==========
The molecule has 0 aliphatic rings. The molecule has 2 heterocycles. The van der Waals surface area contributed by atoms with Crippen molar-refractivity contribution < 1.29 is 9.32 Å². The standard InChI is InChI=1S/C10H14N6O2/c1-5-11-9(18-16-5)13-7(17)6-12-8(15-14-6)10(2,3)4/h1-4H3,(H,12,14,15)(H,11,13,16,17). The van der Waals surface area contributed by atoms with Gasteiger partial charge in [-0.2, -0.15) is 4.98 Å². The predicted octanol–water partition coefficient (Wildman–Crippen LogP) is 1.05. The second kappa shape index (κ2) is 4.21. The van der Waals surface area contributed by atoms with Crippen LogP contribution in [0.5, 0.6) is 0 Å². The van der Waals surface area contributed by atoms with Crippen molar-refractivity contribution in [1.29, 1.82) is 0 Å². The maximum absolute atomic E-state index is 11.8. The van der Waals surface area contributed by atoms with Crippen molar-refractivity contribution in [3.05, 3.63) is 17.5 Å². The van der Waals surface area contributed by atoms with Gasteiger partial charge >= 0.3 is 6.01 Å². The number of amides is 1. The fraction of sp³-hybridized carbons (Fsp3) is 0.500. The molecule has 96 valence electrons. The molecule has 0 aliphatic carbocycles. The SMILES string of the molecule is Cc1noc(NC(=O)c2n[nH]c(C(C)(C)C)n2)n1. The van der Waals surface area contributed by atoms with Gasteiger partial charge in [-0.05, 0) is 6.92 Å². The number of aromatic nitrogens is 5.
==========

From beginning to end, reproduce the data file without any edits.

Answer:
The molecule has 0 aliphatic rings. The molecule has 2 heterocycles. The van der Waals surface area contributed by atoms with Crippen molar-refractivity contribution < 1.29 is 9.32 Å². The standard InChI is InChI=1S/C10H14N6O2/c1-5-11-9(18-16-5)13-7(17)6-12-8(15-14-6)10(2,3)4/h1-4H3,(H,12,14,15)(H,11,13,16,17). The van der Waals surface area contributed by atoms with Gasteiger partial charge in [-0.2, -0.15) is 4.98 Å². The predicted octanol–water partition coefficient (Wildman–Crippen LogP) is 1.05. The second kappa shape index (κ2) is 4.21. The van der Waals surface area contributed by atoms with Crippen LogP contribution in [0.5, 0.6) is 0 Å². The van der Waals surface area contributed by atoms with Crippen molar-refractivity contribution in [1.29, 1.82) is 0 Å². The maximum absolute atomic E-state index is 11.8. The van der Waals surface area contributed by atoms with Crippen molar-refractivity contribution in [3.05, 3.63) is 17.5 Å². The van der Waals surface area contributed by atoms with Gasteiger partial charge >= 0.3 is 6.01 Å². The number of amides is 1. The fraction of sp³-hybridized carbons (Fsp3) is 0.500. The molecule has 96 valence electrons. The molecule has 0 aliphatic carbocycles. The SMILES string of the molecule is Cc1noc(NC(=O)c2n[nH]c(C(C)(C)C)n2)n1. The van der Waals surface area contributed by atoms with Gasteiger partial charge in [-0.05, 0) is 6.92 Å². The number of aromatic nitrogens is 5.